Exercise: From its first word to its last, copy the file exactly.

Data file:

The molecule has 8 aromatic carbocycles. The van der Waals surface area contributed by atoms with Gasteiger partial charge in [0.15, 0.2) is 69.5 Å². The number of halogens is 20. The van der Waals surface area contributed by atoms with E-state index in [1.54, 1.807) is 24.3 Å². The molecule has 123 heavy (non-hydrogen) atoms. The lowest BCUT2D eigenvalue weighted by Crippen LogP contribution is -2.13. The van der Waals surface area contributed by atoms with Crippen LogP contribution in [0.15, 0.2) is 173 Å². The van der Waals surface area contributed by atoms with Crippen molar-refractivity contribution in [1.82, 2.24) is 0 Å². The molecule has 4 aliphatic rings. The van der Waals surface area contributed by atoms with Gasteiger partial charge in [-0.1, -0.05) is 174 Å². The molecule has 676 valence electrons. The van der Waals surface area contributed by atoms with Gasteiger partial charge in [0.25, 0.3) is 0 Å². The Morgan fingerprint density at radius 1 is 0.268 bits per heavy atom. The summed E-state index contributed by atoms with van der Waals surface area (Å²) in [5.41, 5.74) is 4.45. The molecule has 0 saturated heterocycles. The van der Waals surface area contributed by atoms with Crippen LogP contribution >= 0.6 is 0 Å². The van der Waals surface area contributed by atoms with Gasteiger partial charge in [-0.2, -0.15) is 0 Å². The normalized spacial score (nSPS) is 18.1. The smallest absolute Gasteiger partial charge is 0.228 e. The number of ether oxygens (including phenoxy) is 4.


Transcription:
The molecule has 8 aromatic carbocycles. The van der Waals surface area contributed by atoms with Gasteiger partial charge in [0.15, 0.2) is 69.5 Å². The number of halogens is 20. The van der Waals surface area contributed by atoms with E-state index in [1.54, 1.807) is 24.3 Å². The molecule has 123 heavy (non-hydrogen) atoms. The lowest BCUT2D eigenvalue weighted by Crippen LogP contribution is -2.13. The van der Waals surface area contributed by atoms with Crippen LogP contribution in [0.15, 0.2) is 173 Å². The van der Waals surface area contributed by atoms with Crippen molar-refractivity contribution in [1.82, 2.24) is 0 Å². The molecule has 4 aliphatic rings. The van der Waals surface area contributed by atoms with Gasteiger partial charge in [-0.1, -0.05) is 174 Å². The molecule has 676 valence electrons. The van der Waals surface area contributed by atoms with Gasteiger partial charge in [0.25, 0.3) is 0 Å². The Morgan fingerprint density at radius 1 is 0.268 bits per heavy atom. The summed E-state index contributed by atoms with van der Waals surface area (Å²) in [5.41, 5.74) is 4.45. The molecule has 0 saturated heterocycles. The van der Waals surface area contributed by atoms with Crippen LogP contribution >= 0.6 is 0 Å². The van der Waals surface area contributed by atoms with Gasteiger partial charge in [-0.2, -0.15) is 0 Å². The normalized spacial score (nSPS) is 18.1. The smallest absolute Gasteiger partial charge is 0.228 e. The number of ether oxygens (including phenoxy) is 4.